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PHP - Scope of Variables



A variable can only be accessed in the area in which it is defined, which is called scope of the variable. In PHP, there are mainly three types of variable scopes:

  • Local variable
  • Global variable
  • Static variable

Local Variable

If a variable is created inside a function, it is called local variable and has local scope. A local variable can only be used inside that function.

Example

In the example below, a local variable MyStr is created inside the function MyPrint(), which is accessible only inside that function.

<?php
$MyStr = "Hello World!";
function MyPrint() {
  $MyStr = "Hello PHP";
  echo "$MyStr \n"; 
}

MyPrint();
echo "$MyStr \n";
?>

The output of the above code will be:

Hello PHP 
Hello World! 

Global Variable

A global variable can be used anywhere, inside the function and outside the function. If a variable is created outside a function, it will be global variable and has global scope. To access or create a global variable inside a function, it must be explicitly declared to be global in the function. This can be achieved by placing the keyword GLOBAL (or global) in front of the variable.

Example

In the example below, three global variables are created and used in different ways.

<?php
//global variable created using GLOBAL keyword
GLOBAL $var1;
$var1 = 100;

//global variable - created outside any function
$var2 = 200;

function MyPrint() {
  //to use global variable inside a function
  //it must be explicitly declared to be global
  //otherwise it will be treated as local variable
  GLOBAL $var1, $var2;

  //creating new global variable inside function
  GLOBAL $var3;
  $var3 = 300;

  //any changes done on global variable will
  //change its value outside the function also
  $var1 += 5;

  echo "\$var1 = $var1 \n"; 
  echo "\$var2 = $var2 \n";
  echo "\$var3 = $var3 \n"; 
}

echo "Inside function: \n";
MyPrint();

echo "\nOutside function: \n";
echo "\$var1 = $var1 \n"; 
echo "\$var2 = $var2 \n";
echo "\$var3 = $var3 \n"; 
?>

The output of the above code will be:

Inside function: 
$var1 = 105 
$var2 = 200 
$var3 = 300 

Outside function: 
$var1 = 105 
$var2 = 200 
$var3 = 300 

If a variable with same name is created inside the function (without using GLOBAL keyword), it will be a local variable and can be used inside the function only. Any operation performed on local variable will not change the global variable.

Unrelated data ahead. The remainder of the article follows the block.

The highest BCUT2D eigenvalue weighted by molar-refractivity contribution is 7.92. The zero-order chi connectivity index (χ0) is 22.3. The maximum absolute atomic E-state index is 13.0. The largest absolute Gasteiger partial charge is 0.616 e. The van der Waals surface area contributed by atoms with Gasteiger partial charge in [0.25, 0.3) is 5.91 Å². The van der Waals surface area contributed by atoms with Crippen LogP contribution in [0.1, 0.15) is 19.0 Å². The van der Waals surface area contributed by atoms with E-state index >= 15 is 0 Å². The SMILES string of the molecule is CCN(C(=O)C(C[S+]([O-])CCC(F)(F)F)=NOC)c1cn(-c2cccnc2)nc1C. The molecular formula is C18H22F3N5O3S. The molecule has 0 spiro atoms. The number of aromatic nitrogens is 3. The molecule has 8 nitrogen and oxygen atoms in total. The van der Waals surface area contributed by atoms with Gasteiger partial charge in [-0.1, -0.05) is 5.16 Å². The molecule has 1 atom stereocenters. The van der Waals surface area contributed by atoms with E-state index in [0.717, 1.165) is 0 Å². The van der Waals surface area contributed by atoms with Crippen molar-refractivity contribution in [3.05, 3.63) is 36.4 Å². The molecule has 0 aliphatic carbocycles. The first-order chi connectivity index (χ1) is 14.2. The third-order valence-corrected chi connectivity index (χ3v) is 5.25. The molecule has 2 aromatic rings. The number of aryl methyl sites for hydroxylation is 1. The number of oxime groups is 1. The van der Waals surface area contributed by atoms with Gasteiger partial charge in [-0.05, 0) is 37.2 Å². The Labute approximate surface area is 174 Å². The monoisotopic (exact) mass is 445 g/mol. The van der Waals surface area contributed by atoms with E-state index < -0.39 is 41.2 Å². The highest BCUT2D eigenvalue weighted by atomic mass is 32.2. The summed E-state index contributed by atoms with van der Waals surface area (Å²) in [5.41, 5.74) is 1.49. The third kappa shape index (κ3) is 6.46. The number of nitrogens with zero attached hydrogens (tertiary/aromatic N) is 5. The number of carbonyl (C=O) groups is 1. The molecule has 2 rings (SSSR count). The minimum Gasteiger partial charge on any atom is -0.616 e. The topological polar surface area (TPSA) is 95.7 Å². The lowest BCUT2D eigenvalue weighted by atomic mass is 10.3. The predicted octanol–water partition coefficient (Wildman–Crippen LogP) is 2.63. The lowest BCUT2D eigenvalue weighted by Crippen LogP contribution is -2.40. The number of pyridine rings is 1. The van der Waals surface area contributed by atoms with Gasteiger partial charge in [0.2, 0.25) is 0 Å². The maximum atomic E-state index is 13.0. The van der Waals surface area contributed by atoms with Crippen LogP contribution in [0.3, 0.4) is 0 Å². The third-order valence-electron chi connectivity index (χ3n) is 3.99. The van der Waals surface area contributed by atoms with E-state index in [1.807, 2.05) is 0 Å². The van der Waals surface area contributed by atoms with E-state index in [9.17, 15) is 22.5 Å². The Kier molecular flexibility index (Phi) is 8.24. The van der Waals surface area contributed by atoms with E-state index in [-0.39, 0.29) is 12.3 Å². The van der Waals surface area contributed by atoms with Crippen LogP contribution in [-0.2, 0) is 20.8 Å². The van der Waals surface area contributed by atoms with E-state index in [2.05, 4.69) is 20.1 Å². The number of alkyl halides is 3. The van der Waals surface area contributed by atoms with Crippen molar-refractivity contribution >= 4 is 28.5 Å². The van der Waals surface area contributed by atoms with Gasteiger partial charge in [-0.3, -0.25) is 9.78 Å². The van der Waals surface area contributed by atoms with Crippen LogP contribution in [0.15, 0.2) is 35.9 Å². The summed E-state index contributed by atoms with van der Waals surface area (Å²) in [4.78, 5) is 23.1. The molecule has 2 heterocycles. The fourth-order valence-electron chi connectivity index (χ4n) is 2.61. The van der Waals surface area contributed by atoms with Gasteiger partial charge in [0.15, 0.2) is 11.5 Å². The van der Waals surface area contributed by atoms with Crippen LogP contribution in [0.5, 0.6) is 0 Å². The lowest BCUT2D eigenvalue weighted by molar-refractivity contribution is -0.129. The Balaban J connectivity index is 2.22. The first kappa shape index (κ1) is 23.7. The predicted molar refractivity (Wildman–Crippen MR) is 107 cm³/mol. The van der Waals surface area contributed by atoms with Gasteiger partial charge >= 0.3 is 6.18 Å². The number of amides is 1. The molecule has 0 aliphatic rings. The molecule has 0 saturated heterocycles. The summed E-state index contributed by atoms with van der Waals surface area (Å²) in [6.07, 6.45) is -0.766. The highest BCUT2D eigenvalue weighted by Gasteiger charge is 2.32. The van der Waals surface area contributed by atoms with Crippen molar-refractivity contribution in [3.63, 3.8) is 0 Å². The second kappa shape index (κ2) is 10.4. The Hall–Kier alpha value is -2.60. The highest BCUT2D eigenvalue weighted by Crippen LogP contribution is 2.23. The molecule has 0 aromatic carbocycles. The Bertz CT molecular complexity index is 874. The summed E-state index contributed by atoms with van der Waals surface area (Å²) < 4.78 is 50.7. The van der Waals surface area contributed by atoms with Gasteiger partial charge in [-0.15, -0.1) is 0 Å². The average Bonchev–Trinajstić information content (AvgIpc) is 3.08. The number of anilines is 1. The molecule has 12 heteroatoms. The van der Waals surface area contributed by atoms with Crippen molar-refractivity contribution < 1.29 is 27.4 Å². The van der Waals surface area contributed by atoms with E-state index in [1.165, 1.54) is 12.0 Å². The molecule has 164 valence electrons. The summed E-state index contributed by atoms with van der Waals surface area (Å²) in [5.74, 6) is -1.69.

Example

Consider the example below:

<?php
//global variable
$var = 100;

function MyPrint() {
  //local variable
  $var = 200;
  echo "$var \n"; 
}

MyPrint();
echo "$var \n";
?>

The output of the above code will be:

200 
100 

Using $GLOBALS instead of global

A second way to access variables from the global scope is to use the special PHP-defined $GLOBALS array. The $GLOBALS array is an associative array with the name of the global variable being the key and the contents of that variable being the value of the array element. Please note that $GLOBALS exists in any scope, this is because $GLOBALS is a superglobal.

Example

In the example below, global variables are accessed inside a function using $GLOBALS.

<?php
//creating global variables
$var1 = 100;
$var2 = 200;

function MyPrint() {
  //global variables are accessed inside a function
  //using $GLOBALS
  $GLOBALS['var1'] = $GLOBALS['var1'] + 10;
  $GLOBALS['var2'] = $GLOBALS['var2'] + 20;
}

MyPrint();
echo "\$var1 = $var1 \n"; 
echo "\$var2 = $var2 \n";
?>

The output of the above code will be:

$var1 = 110 
$var2 = 220 

Static Variable

A static variable exists only in a local function scope, but it does not lose its value when program execution leaves the function's scope.

A static variable can be created by placing the keyword STATIC (or static) in front of the variable name.

Example

Consider the example below, where a static variable count is created. It can only be accessed inside the function MyFunction() and preserves its values after each function call.

<?php
function MyFunction() {
  //creating static variable
  STATIC $count = 0;
  
  $count++;
  echo "$count \n"; 
}

MyFunction();
MyFunction();
MyFunction();
MyFunction();
MyFunction();
?>

The output of the above code will be:

1 
2 
3 
4 
5 

5